What a difference five years makes. Apple was in danger of fading to black. The major labels were fat with dollars gained by fans converting collections to CD and all the mega-hits those $'s could buy. Five year's ago we were all just starting to take this file sharing thing seriously.
Then came the iPod. It gave the music industry hope. Perhaps this sexy device and it's companion iTunes could usher a profitable move towards the inevitable digital future. With 8.7 million iPods shipped last quarter alone there is no question that Apple's 80% share is driving the market, but what has it meant for music and the new music business?
In addition to making music easier to find and purchase the iPod perhaps unintentionally encourages free song sharing. You've got this big empty hard drive and your friends have cool tunes. Why not grab them?
And thanks to the iPod, the album and all of the revenues that the stakeholders shared in this $15-$19 purchase are gone forever. How often will someone grab a few favorite tracks for 99 cents each rather than spend $10 for the album download or $15 for the CD. The result? Record labels, publishers, retailers, and artists all make a lot less money.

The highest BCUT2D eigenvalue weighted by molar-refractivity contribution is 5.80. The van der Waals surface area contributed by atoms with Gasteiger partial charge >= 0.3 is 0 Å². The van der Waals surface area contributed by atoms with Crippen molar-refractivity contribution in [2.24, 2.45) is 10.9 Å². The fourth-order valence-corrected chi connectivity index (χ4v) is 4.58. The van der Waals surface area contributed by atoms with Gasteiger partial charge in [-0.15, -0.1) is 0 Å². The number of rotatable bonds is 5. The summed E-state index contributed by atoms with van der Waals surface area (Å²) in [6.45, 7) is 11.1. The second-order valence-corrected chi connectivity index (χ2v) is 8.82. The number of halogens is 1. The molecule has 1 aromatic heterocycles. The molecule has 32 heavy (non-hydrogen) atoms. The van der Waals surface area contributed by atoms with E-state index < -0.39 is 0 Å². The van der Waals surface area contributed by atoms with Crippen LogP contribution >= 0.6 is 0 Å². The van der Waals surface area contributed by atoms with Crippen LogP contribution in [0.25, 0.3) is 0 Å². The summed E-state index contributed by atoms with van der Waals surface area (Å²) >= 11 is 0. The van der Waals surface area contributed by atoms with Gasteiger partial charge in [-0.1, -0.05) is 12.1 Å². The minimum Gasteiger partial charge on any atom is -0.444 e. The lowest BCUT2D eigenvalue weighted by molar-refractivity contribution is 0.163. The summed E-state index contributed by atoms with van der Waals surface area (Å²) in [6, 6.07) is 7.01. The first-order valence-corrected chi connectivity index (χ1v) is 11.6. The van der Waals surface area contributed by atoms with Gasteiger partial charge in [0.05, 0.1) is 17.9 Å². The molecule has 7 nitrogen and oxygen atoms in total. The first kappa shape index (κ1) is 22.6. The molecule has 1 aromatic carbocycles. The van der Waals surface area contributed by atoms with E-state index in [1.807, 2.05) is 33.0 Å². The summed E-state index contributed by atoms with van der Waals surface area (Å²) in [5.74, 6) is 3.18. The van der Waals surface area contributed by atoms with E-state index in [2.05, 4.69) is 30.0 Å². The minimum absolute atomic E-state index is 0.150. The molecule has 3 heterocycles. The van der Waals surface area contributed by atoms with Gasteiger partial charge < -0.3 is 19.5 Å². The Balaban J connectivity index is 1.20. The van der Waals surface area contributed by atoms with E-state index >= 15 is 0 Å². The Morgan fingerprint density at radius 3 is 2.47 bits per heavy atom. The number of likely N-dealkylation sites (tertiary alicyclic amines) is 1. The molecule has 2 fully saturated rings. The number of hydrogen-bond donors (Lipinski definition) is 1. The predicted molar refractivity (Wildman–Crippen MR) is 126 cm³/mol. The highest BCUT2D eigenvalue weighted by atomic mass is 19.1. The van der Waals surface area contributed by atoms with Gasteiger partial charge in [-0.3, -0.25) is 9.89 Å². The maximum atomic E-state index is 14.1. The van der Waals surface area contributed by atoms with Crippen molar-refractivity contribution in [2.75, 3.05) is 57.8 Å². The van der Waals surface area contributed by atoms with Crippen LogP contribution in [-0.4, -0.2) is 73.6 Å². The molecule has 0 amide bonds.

Since the economic incentives are shifting towards a singles driven marketplace how can musicians and the business not be all a about one song rather than a whole career? Will the gap between "popular music" and music as art widen as it did in the 1940's, 50's and early 60's?
A slew of worthy iPod competitors including Zune, SanDisk and Sony's new Walkman are here or on the way. While some may provide needed competition; none are like to fundamentally change the new paradigm that the arrival of the iPod and iTunes created five long years ago.
Change is inevitable. Band's and labels need to begin now to release songs in smaller clusters. A constant flow of content along with a strong web presence and touring may lead to the longer careers that the previous paradigm sometimes provided. And if we want to monetize this new shift what about selling catalog by the gigabyte to new player owners? Enough great music to fill you Nano for $50 or $100.
Only with creative action can we hope to compete with "free" and the ever change whims of the marketplace. And get ready for the next great paradigm shift in music consumption - the cell/player hybrid with instant over-the-are content delivery. Can we even imagine what the next five years will bring?